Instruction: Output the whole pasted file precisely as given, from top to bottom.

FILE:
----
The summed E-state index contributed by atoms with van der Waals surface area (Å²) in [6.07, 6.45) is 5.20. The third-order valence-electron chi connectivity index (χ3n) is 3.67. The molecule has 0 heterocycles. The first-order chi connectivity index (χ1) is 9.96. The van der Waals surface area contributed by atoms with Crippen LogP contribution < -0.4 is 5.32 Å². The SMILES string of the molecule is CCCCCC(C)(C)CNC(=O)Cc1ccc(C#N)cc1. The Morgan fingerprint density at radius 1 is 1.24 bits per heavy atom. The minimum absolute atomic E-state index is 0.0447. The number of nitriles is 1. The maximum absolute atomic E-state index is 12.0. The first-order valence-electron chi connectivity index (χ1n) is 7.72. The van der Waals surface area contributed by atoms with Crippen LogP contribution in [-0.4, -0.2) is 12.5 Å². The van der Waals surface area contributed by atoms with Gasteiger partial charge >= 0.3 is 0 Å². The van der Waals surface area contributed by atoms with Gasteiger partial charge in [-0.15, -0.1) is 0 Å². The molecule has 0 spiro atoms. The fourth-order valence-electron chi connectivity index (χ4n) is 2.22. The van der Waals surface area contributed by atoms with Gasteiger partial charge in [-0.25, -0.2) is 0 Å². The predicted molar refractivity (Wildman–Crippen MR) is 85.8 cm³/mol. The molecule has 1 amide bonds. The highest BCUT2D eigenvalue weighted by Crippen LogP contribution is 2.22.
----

The summed E-state index contributed by atoms with van der Waals surface area (Å²) in [6.07, 6.45) is 5.20. The third-order valence-electron chi connectivity index (χ3n) is 3.67. The molecule has 0 heterocycles. The first-order chi connectivity index (χ1) is 9.96. The van der Waals surface area contributed by atoms with Crippen LogP contribution < -0.4 is 5.32 Å². The SMILES string of the molecule is CCCCCC(C)(C)CNC(=O)Cc1ccc(C#N)cc1. The Morgan fingerprint density at radius 1 is 1.24 bits per heavy atom. The minimum absolute atomic E-state index is 0.0447. The number of nitriles is 1. The maximum absolute atomic E-state index is 12.0. The first-order valence-electron chi connectivity index (χ1n) is 7.72. The van der Waals surface area contributed by atoms with Crippen LogP contribution in [-0.4, -0.2) is 12.5 Å². The van der Waals surface area contributed by atoms with Gasteiger partial charge >= 0.3 is 0 Å². The van der Waals surface area contributed by atoms with Gasteiger partial charge in [-0.15, -0.1) is 0 Å². The molecule has 0 spiro atoms. The fourth-order valence-electron chi connectivity index (χ4n) is 2.22. The van der Waals surface area contributed by atoms with Gasteiger partial charge in [-0.25, -0.2) is 0 Å². The predicted molar refractivity (Wildman–Crippen MR) is 85.8 cm³/mol. The molecule has 1 amide bonds. The highest BCUT2D eigenvalue weighted by Crippen LogP contribution is 2.22.